1. Richard Hudson
  2. http://informalscience.org/community/users/profile/1520
  3. Director of Science Production
  4. SciGirls FrogWatch
  5. http://pbskids.org/scigirls
  6. Twin Cities Public Television
  1. Rita Karl
  2. http://national.tpt.org/about/who-we-are/
  3. Director of STEM Outreach & Education
  4. SciGirls FrogWatch
  5. http://pbskids.org/scigirls
  6. Twin Cities Public Television
  1. Angie Prindle
  2. https://goo.gl/0ssuUr
  3. Series Producer
  4. SciGirls FrogWatch
  5. http://pbskids.org/scigirls
  6. Twin Cities Public Television
Presenters’
Choice
Public Discussion
  • Icon for: Sean Smith

    Sean Smith

    Facilitator
    May 11, 2015 | 08:56 a.m.

    The video was very engaging. It made me want to watch the full-length episodes. Did the project include research on how the videos have been used (e.g., by teachers) and any impacts resulting from videos? I am very interested in the findings as well as the research methods that can be used in a context like this.

  • Icon for: Richard Hudson

    Richard Hudson

    Presenter
    May 11, 2015 | 03:09 p.m.

    TPT, the producer of SciGirls, is committed sharing our evaluation results. Please visit tpt.org/science/evaluations. The site also includes evaluations of our prior series, DragonflyTV. We support a network of educators, SciGirlsCONNECT.org, which uses the episodes and the companion activities. See the evalauation reports on the site by Valerie Knight-Williams.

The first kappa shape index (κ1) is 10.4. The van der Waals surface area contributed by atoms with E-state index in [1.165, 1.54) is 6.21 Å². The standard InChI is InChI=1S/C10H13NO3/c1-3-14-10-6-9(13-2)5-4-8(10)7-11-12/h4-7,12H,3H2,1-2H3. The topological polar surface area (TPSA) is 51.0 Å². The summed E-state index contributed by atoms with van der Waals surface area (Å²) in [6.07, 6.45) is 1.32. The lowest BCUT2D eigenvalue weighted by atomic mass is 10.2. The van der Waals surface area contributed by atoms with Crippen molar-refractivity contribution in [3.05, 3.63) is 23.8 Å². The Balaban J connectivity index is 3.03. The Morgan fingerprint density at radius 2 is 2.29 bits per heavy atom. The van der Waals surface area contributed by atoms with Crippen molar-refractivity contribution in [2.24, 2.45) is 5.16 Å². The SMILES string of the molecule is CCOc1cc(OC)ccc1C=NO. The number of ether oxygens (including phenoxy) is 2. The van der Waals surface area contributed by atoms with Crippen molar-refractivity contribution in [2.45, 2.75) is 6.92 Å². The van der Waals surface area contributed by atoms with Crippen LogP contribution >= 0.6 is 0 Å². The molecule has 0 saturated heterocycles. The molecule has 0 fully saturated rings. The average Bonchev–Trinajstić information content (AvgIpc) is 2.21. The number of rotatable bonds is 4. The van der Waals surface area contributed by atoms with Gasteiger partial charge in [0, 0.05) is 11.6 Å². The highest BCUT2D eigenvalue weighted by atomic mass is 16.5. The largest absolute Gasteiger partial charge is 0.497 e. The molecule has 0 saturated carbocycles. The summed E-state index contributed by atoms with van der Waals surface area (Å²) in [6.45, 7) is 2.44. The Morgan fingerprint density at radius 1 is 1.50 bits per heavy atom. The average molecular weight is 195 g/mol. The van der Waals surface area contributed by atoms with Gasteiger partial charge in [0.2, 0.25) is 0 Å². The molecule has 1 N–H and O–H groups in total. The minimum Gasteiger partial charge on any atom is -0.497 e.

• Icon for: Sean Smith

    Sean Smith

    Facilitator
    May 12, 2015 | 09:07 a.m.

    Thank you, Richard. That’s great. I’ll take a look.

  • Icon for: Davida Fischman

    Davida Fischman

    Facilitator
    May 11, 2015 | 12:54 p.m.

    The excerpt aired here nicely demonstrates the girls’ interest in the data collection and how engaging they found it. Is there also follow-up to help them see the bigger picture of the scientific investigation – how the data is analyzed, and what publications might result from such work?

    It seems that this series could be used to good effect by science teachers, in sparking students’ interest in participating in these or similar projects. Do you have reports of such use, whether organized by your project or otherwise? Perhaps in some follow-up project?

  • Icon for: Richard Hudson

    Richard Hudson

    Presenter
    May 11, 2015 | 03:12 p.m.

    Our approach is based in a research-based set of strategies that have proven to engage girls, called the SciGirls Seven. We also map our programs to the inquiry process and the engineering design cycle. So we devote time in every episode to sharing the results of the STEM activities. The episodes and the companion materials are disseminated through SciGirlsCONNECT.org, a national network of educators.

  • Small default profile

    Barbara Flagg

    Guest
    May 11, 2015 | 01:09 p.m.

    I am the evaluator for the Citizen SciGirls project. This month, with NSF support, Citizen SciGirls is launching six episodes and two games to encourage viewer/user interest in citizen science. Check out PBSKids.org/SciGirls. This spring/summer, we are collaborating with FrogWatch USA to evaluate the contribution of SciGirls online videos and games to girls’ interest in citizen science, feelings of self-efficacy, and understanding of the value and features of citizen science projects. The evaluation report should be available on informalscience.org around November 1, 2015. Thanks for your interest. Barbara Flagg, Ed.D., Director, Multimedia Research

  • Icon for: Joni Falk

    Joni Falk

    Co-Director
    May 14, 2015 | 11:46 a.m.